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Long Live the Kings 

It's cheesy being Green.
  • It's cheesy being Green.
Surely anyone who has observed an Elvis impersonator has, at some point, wondered what compels these sequined showmen to do what they do. Are they driven by dreams of success? Are they indulging in an overactive tribute to a childhood idol? Or do they just need a reason to sport a greasy black pompadour?

Either way, you can usually spot one somewhere on the perimeter of the American dream — sweating over the Jerry Lewis Telethon, shagging flies at a Lansing Lugnuts minor-league baseball game, or frightening children at your company picnic.

The reality is that these secondary stars live on because ours is a planet that continues to fixate on The King. There are an estimated 35,000 Elvis impersonators worldwide — ranging from Hispanic legend El-Vez to the San Francisco-based "Nude Elvis."

Westlake-born Dave Pyle is known as "Green E — The Environmental Elvis." Since transplanted to Chicago, he'll be gyrating back into town this weekend for a stay at the Phoenix Coffeehouse, where he'll sing, do stand-up monologues, and offer environmental tips.

"I feel that I have enough environmental karma, and certainly enough Elvis karma, that I can make a difference," says Pyle, who confesses to having over five hundred Presley albums and a mini-Graceland shrine in his home.

It was his "twelve" years in college in Athens, Georgia, that Pyle says started his transformation into Green E. "There's this huge music scene down in Athens. So I started doing parodies during my stand-up routines — like Bob Dylan singing all the choices of a vending machine or Neil Young working the Burger King drive-thru.

"When I moved to this starving-artist neighborhood in Chicago [Pilsen], it was so environmentally screwed up that the city sent us fliers saying, if we wanted to start a garden, that they would deliver a truckload of uncontaminated dirt. I couldn't believe it. So I turned "Are You Lonesome Tonight?' into "Are You Recycling Tonight?' and the rest is history."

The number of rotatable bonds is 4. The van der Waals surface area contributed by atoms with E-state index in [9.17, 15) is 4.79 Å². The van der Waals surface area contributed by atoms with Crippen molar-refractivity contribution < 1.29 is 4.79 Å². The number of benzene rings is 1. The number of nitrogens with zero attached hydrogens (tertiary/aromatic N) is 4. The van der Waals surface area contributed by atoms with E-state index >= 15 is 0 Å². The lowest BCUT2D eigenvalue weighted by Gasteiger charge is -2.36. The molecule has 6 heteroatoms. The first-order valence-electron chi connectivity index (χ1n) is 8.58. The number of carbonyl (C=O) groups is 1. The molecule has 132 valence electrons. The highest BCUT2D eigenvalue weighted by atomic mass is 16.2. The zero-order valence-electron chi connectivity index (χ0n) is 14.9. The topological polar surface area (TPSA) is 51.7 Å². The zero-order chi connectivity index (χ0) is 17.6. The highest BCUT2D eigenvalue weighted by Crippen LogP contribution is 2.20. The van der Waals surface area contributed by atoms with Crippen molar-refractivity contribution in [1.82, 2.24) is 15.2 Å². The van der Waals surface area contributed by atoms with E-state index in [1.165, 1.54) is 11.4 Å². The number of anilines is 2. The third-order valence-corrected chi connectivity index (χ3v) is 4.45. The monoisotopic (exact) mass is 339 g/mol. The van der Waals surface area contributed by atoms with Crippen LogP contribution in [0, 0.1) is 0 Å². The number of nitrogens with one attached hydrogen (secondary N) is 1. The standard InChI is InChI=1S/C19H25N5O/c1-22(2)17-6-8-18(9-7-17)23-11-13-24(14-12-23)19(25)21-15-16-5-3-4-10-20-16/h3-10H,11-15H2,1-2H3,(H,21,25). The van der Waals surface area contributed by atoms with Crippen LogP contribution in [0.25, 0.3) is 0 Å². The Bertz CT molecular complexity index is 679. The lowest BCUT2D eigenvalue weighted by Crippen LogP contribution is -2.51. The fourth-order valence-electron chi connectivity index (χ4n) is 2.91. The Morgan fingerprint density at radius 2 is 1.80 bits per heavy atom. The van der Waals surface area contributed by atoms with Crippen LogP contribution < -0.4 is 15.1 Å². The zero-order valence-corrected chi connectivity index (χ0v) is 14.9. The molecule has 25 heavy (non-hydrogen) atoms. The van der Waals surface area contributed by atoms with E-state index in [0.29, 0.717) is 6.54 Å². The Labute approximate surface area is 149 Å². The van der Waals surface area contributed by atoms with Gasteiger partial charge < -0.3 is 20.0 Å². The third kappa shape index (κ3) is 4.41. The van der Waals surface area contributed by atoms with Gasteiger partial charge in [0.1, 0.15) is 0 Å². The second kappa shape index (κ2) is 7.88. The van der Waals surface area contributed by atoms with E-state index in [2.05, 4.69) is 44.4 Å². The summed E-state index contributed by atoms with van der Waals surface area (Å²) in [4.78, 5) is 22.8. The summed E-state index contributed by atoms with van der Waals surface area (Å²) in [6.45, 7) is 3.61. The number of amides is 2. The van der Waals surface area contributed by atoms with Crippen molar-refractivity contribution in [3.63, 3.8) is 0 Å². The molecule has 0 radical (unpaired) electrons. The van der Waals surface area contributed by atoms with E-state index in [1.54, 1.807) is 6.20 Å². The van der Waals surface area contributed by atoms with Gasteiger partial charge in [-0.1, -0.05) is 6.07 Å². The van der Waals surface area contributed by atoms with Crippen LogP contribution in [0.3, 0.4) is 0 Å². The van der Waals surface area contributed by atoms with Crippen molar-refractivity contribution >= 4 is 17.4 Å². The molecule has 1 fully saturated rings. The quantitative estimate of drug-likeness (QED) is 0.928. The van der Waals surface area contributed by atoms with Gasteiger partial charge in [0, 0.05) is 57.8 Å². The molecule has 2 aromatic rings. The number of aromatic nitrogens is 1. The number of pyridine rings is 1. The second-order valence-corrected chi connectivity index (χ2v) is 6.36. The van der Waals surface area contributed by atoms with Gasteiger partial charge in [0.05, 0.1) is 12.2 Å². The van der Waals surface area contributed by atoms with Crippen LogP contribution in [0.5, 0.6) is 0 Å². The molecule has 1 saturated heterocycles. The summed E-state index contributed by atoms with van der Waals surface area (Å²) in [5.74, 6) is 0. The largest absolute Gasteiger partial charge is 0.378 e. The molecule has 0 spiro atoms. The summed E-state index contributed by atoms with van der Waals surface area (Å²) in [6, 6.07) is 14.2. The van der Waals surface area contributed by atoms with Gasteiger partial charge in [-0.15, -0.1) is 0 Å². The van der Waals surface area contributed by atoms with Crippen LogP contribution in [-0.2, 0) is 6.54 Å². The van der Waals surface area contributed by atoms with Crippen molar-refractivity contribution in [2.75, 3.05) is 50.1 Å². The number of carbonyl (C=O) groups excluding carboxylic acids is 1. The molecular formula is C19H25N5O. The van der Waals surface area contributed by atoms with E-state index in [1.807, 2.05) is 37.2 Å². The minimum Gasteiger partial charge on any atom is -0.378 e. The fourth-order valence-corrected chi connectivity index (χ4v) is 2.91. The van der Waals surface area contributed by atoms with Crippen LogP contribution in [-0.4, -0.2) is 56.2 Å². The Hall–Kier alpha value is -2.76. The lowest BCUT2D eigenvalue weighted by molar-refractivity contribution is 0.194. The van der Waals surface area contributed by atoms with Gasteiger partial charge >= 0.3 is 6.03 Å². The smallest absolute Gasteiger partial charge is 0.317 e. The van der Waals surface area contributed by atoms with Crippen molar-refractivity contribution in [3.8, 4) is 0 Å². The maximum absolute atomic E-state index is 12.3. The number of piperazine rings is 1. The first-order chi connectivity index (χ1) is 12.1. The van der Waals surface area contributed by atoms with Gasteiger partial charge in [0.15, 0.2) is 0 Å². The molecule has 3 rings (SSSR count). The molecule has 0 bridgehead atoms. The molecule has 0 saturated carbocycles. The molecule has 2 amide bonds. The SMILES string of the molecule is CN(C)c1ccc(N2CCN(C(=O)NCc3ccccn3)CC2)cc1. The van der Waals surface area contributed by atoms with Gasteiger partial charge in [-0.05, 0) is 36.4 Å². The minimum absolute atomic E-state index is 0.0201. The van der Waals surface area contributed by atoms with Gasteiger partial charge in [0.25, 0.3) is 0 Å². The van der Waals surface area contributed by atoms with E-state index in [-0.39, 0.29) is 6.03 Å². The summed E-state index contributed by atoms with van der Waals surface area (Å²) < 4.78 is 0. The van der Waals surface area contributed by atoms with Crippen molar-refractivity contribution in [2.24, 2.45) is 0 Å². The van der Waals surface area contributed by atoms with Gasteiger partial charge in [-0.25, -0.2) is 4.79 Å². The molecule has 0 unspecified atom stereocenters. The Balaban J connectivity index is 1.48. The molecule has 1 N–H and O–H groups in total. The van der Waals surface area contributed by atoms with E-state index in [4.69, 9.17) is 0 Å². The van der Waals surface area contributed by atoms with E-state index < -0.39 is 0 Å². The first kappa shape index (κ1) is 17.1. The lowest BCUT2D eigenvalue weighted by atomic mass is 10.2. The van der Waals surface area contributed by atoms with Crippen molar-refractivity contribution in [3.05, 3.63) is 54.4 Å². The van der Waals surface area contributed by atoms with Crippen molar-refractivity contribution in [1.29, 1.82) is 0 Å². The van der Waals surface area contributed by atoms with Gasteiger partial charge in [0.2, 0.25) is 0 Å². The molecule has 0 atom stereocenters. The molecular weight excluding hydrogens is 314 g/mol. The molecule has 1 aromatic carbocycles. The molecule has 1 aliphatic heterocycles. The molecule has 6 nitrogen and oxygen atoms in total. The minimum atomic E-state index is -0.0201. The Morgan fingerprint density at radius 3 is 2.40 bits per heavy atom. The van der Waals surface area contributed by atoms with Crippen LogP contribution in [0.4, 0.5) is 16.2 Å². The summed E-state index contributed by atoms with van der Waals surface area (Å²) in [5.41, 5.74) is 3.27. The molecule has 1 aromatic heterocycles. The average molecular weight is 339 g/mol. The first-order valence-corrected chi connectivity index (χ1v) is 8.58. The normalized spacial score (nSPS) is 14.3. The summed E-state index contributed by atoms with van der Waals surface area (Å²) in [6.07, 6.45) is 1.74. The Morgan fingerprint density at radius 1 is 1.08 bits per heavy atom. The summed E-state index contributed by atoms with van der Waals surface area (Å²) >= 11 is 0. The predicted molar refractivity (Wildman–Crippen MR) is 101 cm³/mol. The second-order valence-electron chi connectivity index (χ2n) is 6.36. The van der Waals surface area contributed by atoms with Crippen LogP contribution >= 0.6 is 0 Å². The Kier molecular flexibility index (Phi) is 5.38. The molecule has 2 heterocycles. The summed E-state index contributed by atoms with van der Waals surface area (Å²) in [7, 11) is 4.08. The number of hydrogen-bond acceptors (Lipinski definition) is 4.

Despite the polyester jumpsuit (in the Elvis identification system, he's a "Vegas Elvis"), Pyle is serious about helping "Mama Nature." A portion of the suggested $2 donation for his show goes to the Cleveland chapter of the Sierra Club.

After Green E moves on to greener pastures, there are plenty of local Elvii waiting to crash your next luau.

Danny G, of "Danny G's Memories of Elvis Tribute," is Northeast Ohio's big daddy, commanding $3,500 for his full-band show. "There are three Elvises," says the humble G, who also does extensive charity work. "There's the early years, there's the 1968 "Comeback Elvis,' and then there's '70s "Concert Elvis.' I'm Concert Elvis."

In his white jumpsuit, Danny G passes out souvenir scarves to the faithful, who continue to be old-school fans and young children, with not much in between. "The teenagers and twenties are tough to reach, because of the rap and headbang-in' stuff," he admits. Still, with the Riviera in Las Vegas under his giant belt, why worry about a few dissenters?

"Elvis is still the guy who people want to see," says Jeff Reed, who's known as a "meet and greet" Elvis. Besides singing the occasional "Happy Birthday," Reed sticks to sauntering around various citywide functions, pressing palms with the people. Reed was in costume for a recent Las Vegas-style ceremony at Hopkins and found himself with all the honchos. "I tried to stay out of the way, and the next thing I know I'm helping cut the ribbon. That's just the way it is with Elvis. He's universally recognized. If you try to do a meet and greet with Jimi Hendrix, somebody calls security."

Reed opts for the less gaudy black leather of "Comeback Elvis," but not without regrets. "Everybody expects the white jumpsuit, but they're all custom made. And the truth is . . . they're all custom made for fat people." Somewhere up there, "Heaven Elvis" is laughing. — Tim Piai


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